ASSESSMENT OF BIO OIL PRODUCTION FROM MIXED ALGAL CULTURES FROM GODAVARI REGION AGAINST MICROFLORA RESPONSIBLE FOR GI TRACK INFECTIONS
Y. Neeraja, K. Ammani, K. Sitalu and J. Naveena Lavanya Latha*
The intricate groups of microorganisms that colonize the human gastrointestinal tract assume a vital part in human health. The advance of culture-autonomous sub-atomic systems has given new bits of data within the creation and diverse qualities of the enteric microbiota. People have complex microbial groups accepted to add to wellbeing support and, when in lopsidedness, to the improvement of maladies. Deciding the microbic sythesis in patients and sound controls might therefore offer novel therapeutic targets. In this paper, microbial pathogens were isolated from patients GI track and the antimicrobial activity of the Mixed Algal cultures isolated from Tammileru lake and Godavari river (A1, A2, A3, A4, & A5) microalgae was tested on the isolated pathogens. Totally, 20 bacterial and 6 fungal strains were isolated, of which Eschericia coli (34.1), Enterococci spp (20%), Lactobacilli spp (22%), Staphylococcus spp. (30.2%) and Pseudomonas aeruginosa (P. aeruginosa) (12.8%) were the major pathogens. Only three Staphylococcus aureus (S. aureus) strains and Pseudomonas strains showed resistance to methicillin. The mixed algal extract showed interesting antimicrobial properties, which mostly inhibited the growth of isolated S. aureus, P. aeruginosa, Escherichia coli and Klebsiella spp. These results suggest that the two algae have potential as resources for the development of antimicrobial agents.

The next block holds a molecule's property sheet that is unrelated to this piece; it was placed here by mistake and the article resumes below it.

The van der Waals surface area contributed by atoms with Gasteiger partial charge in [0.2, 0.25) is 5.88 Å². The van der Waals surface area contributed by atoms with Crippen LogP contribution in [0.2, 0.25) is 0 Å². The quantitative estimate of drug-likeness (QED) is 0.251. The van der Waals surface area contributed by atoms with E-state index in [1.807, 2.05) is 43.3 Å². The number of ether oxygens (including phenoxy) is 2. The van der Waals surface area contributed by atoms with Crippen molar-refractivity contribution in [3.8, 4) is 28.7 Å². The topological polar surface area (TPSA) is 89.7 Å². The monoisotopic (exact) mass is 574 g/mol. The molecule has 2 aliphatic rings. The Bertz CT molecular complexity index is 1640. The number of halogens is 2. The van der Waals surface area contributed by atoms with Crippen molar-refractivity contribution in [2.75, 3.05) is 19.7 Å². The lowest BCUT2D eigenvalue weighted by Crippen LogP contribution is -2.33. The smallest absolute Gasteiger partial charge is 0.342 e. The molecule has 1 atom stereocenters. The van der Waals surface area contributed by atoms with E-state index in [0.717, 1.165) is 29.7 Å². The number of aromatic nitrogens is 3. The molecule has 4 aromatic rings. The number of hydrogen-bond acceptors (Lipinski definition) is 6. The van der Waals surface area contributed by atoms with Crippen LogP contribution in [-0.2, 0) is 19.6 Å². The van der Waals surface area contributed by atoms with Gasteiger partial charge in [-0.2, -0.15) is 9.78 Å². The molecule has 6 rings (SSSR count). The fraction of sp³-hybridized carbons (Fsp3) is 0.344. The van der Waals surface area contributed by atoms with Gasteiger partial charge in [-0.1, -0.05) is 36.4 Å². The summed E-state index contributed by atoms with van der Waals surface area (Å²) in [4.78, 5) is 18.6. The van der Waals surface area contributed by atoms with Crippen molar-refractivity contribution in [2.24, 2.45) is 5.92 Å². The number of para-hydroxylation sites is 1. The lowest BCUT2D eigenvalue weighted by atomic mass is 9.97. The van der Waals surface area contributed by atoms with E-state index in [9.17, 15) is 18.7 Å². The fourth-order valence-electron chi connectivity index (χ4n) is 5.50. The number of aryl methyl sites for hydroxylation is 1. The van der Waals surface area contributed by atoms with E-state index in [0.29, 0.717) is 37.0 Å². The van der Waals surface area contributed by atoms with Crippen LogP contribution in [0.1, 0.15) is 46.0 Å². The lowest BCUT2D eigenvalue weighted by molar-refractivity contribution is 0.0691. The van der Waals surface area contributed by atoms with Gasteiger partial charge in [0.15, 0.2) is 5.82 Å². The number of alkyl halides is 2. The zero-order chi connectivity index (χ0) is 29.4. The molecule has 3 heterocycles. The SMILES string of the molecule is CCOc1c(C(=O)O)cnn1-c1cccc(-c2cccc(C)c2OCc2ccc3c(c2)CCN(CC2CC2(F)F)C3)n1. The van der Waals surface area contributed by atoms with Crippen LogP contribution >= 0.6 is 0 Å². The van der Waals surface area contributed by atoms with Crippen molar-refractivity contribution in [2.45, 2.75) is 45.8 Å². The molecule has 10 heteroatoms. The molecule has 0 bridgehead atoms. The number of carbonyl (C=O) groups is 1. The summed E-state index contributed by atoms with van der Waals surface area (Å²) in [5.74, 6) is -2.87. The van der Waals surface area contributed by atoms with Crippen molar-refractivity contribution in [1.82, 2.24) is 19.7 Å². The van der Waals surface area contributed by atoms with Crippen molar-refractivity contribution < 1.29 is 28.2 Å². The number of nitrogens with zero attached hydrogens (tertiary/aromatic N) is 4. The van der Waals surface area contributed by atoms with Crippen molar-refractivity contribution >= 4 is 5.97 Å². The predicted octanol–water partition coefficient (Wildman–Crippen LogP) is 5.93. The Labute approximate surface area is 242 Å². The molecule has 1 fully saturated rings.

Keywords: Carbene compounds, methylated caffeine, XRD, malarial parasite.
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